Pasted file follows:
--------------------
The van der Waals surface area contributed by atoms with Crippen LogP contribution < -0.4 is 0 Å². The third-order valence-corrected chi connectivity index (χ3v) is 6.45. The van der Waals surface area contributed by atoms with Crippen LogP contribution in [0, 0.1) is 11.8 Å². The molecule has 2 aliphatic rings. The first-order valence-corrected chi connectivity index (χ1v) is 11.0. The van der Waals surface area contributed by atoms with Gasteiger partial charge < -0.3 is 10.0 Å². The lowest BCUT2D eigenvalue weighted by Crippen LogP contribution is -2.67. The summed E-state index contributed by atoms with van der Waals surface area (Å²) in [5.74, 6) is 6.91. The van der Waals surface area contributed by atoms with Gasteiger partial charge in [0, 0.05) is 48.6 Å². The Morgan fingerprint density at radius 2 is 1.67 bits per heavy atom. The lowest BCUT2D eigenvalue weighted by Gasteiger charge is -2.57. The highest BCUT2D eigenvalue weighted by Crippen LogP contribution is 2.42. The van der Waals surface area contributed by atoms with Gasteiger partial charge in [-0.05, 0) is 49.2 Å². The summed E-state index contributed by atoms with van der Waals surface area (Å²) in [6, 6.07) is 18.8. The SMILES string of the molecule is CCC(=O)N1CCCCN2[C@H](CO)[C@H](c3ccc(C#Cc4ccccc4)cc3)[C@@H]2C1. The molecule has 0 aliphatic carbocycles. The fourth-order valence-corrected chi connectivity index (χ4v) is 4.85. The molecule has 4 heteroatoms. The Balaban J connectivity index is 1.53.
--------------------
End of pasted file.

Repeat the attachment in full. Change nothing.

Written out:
The van der Waals surface area contributed by atoms with Crippen LogP contribution < -0.4 is 0 Å². The third-order valence-corrected chi connectivity index (χ3v) is 6.45. The van der Waals surface area contributed by atoms with Crippen LogP contribution in [0, 0.1) is 11.8 Å². The molecule has 2 aliphatic rings. The first-order valence-corrected chi connectivity index (χ1v) is 11.0. The van der Waals surface area contributed by atoms with Gasteiger partial charge < -0.3 is 10.0 Å². The lowest BCUT2D eigenvalue weighted by Crippen LogP contribution is -2.67. The summed E-state index contributed by atoms with van der Waals surface area (Å²) in [5.74, 6) is 6.91. The van der Waals surface area contributed by atoms with Gasteiger partial charge in [0, 0.05) is 48.6 Å². The Morgan fingerprint density at radius 2 is 1.67 bits per heavy atom. The lowest BCUT2D eigenvalue weighted by Gasteiger charge is -2.57. The highest BCUT2D eigenvalue weighted by Crippen LogP contribution is 2.42. The van der Waals surface area contributed by atoms with Gasteiger partial charge in [-0.05, 0) is 49.2 Å². The summed E-state index contributed by atoms with van der Waals surface area (Å²) in [6, 6.07) is 18.8. The SMILES string of the molecule is CCC(=O)N1CCCCN2[C@H](CO)[C@H](c3ccc(C#Cc4ccccc4)cc3)[C@@H]2C1. The molecule has 0 aliphatic carbocycles. The fourth-order valence-corrected chi connectivity index (χ4v) is 4.85. The molecule has 4 heteroatoms. The Balaban J connectivity index is 1.53.